Tuesday 23 January 2007

Halving joints

The work is getting noticeably easier and quicker, it’s just practice but all the same, satisfying to notice the change. Though not readily tangible it’s progress.

I set up a little production line to make halving joints, nothing flash just a system. The centreboard case goes through the middle of frame 3 and to build the case in such a way that it slots into the frame when assembled and adds to overall structural integrity, required not a few halving joints. Along with the now customary umming and arring, chin scratching, huffing, puffing, grumbling and cursing that accompany most boat building decisions in the Invisible Workshop.

The halving joint was the first piece of carpentry we were taught at school. Chippy, the unimaginatively named teacher, was a domineering presence in the woodworking class, so much so that I couldn’t concentrate on the work for fear of a clip round the ear and consequently my joints were shoddy. One thing that got Chippy’s goat more than anything was a plane left face down. Quite why planes were on the bench when we were doing halving joints I don’t know, but woe betide the boy who had a face-down plane in front of him. Chippy clipped ears with a wooden ruler and planes had to be left on their sides.

My next teacher, in a different school, was lax, wonderfully lax. Good-natured and genuinely interested in carpentry he also started us on the halving joint. He didn’t really fit in and he must have asked himself everyday what the hell he was doing in that school —a question that most of the alumni probably asked themselves too. He was smart enough to realize that no amount of cajoling and threats could make disinterested, apathetic children (we weren’t an inspiring bunch) wizards of the halving joint. And so he dedicated his attention to the keen boys and turned a blind eye to those dissolute few who sneaked out back for an illicit smoke.

And so I spent the woodworking hour developing a smoking habit that reached two packs a day at its height and left school having categorically failed to learn the halving joint or much of anything else.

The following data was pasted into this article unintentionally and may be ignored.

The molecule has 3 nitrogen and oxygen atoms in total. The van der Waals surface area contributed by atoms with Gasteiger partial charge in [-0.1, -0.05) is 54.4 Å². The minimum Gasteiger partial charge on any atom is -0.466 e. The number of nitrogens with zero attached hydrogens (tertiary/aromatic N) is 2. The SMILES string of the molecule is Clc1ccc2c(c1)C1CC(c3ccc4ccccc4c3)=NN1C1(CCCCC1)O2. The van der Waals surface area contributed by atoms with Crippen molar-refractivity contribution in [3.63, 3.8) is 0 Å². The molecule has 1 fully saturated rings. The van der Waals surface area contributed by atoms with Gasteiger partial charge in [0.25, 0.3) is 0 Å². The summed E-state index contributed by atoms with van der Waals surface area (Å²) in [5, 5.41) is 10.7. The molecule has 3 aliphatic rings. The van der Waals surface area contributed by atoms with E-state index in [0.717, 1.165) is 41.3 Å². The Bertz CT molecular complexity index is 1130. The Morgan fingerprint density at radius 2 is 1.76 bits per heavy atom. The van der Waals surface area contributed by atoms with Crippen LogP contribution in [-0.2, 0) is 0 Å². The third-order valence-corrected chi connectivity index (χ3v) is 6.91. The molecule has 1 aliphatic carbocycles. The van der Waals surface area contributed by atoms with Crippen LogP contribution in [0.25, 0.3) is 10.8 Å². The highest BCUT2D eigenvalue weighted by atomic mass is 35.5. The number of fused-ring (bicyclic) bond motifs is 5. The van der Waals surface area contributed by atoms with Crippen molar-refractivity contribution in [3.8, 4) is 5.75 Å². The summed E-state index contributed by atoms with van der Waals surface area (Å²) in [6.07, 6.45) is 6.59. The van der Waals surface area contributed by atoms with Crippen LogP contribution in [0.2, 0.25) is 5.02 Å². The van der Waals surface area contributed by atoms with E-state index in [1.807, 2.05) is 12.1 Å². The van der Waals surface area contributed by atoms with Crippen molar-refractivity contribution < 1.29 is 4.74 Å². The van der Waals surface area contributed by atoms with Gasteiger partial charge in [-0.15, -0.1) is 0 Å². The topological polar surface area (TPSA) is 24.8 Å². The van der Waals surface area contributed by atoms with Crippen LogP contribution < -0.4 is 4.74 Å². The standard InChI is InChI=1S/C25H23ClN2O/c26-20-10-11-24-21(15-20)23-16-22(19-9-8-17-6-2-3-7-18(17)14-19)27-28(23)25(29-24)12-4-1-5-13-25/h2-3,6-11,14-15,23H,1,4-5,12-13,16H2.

So it was not without a little satisfaction that I witnessed these little fellows popping off my bench with more regularity than either of my teachers could ever have expected. Some of them don’t actually go together too well but its nothing that a liberal dose of epoxy won’t fix.

I see now that I forgot to take a photo of my plane. Face down.


Anonymous said...

Those look very neat. I tried making some last year, for the set I was building for the Sevdah Opera. I only had a very blunt handsaw though, and the results were disastrous. Also, each one was taking me over 20 minutes. I gave up after an hour, and took the whole load to a joiner and paid him £30 to do it.
My experience of woodwork lessons is very similar to yours, like many things about the schooling we both endured. I didn't realize you managed to work up to a 2 pack a day habit. I take it you were smoking number 6 or embassy? That would have cost you nearly a pound a day - where did you get the money?

I've been trying, unsucsessfully, to sign up for a google blogging account, but either I'm being very dense or there's some error with the website (you choose which) it won't accept my data for some reason. So for the meantime, I will continue to hop between OD and here.
I'm tempted to pay you a visit next week, but both kids are off school with flu at the moment, and I'm pretty busy at home carrying trays of food and fetching dvds.

Ben said...

I didn't hit the two packs a day mark until Barcelona, where I discovered Ducados at 52 pesetas a pack. At school Embassy, number 6, rollies or anything that came our way. Visitors to the school usually managed to lose their cigarettes to an accomplished band of hard smoking kleptomaniacs, so you'd find boys smoking wierd things like kool or sobrani cocktails.
I went to blogger.com for this blog.
Flu also rife here.

Baddaddy said...

For more on the Trow, see http://intheboatshed.net/?p=421